From February 27 to March 3, Mano, Ozaki and Biri from JIN represented Japan at the ISO International Conference in Dubai, UAE.
The five-day conference brought together 30 experts from 13 countries to discuss the Committee Draft (CD) of ISO 56001, the first required standard for an innovation management system in industry history.
In response to the draft revision proposals received from each country, the members of the meeting held discussions on behalf of their respective countries and made decisions on whether or not to accept the revised proposals. It is a very difficult task to build consensus while respecting different opinions, but we were able to complete five very meaningful days in accordance with the ISO Code of Conduct of respecting others and working for the net benefit of the international community.
Of the more than 1000 comments and revision proposals received from countries around the world, this conference was able to discuss the entire content of the required standards (approximately 650 comments) in the text of Chapters 4 to 10, which form the basis of the standards themselves, and to make a decision as a committee. The amendments proposed by Japan were discussed in a generally positive manner, and many of the proposals were accepted (including with minor amendments).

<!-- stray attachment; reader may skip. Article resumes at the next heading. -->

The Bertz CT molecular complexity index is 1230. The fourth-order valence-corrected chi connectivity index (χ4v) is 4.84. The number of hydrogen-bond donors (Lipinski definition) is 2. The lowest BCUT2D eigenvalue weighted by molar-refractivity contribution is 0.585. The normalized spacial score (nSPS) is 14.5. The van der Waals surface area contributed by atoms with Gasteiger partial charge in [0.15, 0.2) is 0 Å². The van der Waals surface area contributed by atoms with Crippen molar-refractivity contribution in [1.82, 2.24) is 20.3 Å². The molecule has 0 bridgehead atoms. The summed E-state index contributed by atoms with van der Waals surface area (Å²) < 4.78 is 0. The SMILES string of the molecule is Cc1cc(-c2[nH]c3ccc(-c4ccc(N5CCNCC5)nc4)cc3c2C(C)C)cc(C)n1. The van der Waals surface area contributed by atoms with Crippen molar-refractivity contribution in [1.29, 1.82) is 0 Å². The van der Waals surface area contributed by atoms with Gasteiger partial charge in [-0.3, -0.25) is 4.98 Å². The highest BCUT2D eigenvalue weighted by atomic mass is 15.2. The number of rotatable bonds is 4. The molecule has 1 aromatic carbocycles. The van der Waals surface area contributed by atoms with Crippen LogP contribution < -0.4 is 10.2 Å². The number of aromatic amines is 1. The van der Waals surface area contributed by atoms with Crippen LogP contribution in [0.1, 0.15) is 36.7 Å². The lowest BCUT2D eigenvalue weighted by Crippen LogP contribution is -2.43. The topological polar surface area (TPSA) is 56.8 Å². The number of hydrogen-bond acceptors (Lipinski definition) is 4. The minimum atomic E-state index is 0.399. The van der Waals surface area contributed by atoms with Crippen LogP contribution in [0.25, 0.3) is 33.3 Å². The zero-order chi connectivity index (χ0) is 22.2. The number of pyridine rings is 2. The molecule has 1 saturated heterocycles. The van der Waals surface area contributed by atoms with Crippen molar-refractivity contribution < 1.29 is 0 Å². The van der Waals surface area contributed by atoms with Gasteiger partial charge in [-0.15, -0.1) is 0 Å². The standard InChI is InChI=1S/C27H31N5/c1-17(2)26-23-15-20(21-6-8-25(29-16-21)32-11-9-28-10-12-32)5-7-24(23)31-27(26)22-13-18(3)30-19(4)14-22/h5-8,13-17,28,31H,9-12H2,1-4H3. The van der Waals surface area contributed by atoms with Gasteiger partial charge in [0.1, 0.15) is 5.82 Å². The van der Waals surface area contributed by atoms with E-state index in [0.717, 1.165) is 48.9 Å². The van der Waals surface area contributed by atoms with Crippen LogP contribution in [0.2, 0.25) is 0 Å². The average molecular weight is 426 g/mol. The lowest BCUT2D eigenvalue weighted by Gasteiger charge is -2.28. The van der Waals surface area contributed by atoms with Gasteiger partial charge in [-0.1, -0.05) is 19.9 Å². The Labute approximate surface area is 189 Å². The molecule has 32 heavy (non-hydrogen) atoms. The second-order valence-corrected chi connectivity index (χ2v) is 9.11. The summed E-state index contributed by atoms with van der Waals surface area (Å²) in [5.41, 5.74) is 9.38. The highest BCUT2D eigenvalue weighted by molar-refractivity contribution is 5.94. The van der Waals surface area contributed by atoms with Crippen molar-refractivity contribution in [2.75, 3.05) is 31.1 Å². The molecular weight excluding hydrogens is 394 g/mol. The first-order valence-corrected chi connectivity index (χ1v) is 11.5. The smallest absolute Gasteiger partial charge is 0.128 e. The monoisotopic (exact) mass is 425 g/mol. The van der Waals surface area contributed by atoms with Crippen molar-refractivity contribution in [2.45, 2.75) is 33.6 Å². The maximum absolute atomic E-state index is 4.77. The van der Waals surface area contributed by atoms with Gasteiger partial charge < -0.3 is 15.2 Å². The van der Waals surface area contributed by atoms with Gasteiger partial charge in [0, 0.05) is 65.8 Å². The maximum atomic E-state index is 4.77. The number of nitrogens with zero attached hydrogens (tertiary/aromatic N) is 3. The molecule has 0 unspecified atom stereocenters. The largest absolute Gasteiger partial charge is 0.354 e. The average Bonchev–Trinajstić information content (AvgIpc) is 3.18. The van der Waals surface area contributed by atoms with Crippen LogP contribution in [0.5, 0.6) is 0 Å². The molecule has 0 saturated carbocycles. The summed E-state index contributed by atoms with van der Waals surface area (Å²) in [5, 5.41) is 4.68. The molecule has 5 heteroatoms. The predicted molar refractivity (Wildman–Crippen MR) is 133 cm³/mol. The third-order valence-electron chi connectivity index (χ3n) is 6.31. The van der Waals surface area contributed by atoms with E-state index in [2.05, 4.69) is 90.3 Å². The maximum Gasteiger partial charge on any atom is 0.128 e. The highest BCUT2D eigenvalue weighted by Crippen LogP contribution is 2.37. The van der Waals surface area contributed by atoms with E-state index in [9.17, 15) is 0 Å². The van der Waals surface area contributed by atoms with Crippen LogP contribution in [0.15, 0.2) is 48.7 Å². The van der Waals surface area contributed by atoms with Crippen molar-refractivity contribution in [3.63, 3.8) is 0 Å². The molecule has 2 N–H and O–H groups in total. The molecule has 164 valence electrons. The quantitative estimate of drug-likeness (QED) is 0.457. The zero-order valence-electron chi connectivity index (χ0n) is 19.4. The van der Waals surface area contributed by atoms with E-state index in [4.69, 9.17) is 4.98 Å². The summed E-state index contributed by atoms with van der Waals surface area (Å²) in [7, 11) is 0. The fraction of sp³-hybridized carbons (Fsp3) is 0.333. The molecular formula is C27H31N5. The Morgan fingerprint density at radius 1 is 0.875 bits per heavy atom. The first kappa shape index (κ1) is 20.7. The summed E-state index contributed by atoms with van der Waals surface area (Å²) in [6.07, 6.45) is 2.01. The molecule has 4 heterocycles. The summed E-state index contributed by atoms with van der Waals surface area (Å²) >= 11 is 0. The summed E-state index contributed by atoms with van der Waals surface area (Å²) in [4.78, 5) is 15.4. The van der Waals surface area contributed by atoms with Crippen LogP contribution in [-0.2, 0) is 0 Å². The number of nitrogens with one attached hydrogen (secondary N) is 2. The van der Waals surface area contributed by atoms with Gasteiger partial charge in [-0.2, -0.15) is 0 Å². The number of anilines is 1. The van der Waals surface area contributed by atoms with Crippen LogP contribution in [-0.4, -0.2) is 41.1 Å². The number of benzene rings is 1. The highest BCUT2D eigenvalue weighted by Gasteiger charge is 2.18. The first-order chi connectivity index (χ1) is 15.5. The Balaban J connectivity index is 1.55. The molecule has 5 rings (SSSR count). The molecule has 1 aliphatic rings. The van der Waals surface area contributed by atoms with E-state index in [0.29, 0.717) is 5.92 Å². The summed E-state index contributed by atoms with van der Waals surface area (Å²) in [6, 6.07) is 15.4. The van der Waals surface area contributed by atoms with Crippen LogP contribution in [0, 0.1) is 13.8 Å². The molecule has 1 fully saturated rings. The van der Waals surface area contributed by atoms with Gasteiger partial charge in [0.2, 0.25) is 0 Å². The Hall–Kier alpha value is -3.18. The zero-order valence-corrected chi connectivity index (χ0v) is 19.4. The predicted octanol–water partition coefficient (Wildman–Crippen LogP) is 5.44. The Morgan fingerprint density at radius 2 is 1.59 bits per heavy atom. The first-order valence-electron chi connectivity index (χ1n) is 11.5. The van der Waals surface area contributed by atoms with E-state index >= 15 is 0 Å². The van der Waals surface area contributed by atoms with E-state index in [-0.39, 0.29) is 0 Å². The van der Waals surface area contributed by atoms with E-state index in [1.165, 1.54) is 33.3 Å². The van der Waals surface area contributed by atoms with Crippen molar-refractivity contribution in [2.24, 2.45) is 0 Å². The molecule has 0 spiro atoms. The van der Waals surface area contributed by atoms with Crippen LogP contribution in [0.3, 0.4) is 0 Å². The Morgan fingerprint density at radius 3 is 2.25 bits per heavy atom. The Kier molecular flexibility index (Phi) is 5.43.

We would like to take this opportunity to once again thank the members of the National Council who took the time to give us many feedback and suggestions for improvements.
There are some unfinished business (foreword, charts and notes) at this conference, and a special task force (including Japan) has been formed to discuss them in an online meeting. As a national deliberative body, JIN will continue its efforts to contribute to the sustainable development of the international community while continuing to share Japan’s position.
Finally, we learned a lot of things through this Dubai conference, so we’d like to share some takeback with you.
Although standardization is often thought of as an abstract concept, it provides organizations and companies in all countries and regions with knowledge accumulated from past experience and best practices. It can also be said that it is a legacy in which the professionals of each era leave a better future for the next generation. This is especially true in the context of innovation, which is essential to solving global challenges such as the SDGs.
Standards are also a common language that bridges different types of organizations, different types of cultures, and different local contexts. It is also a tool for individuals and organizations to understand each other and work together to achieve a common goal.
More than ever, innovation is needed to solve the many challenges we face in a complex world with no future in sight. It is IMS that can systematically realize these innovations and deliver continuous results. JIN will continue to share its findings from the international ISO negotiations and IMS best practices.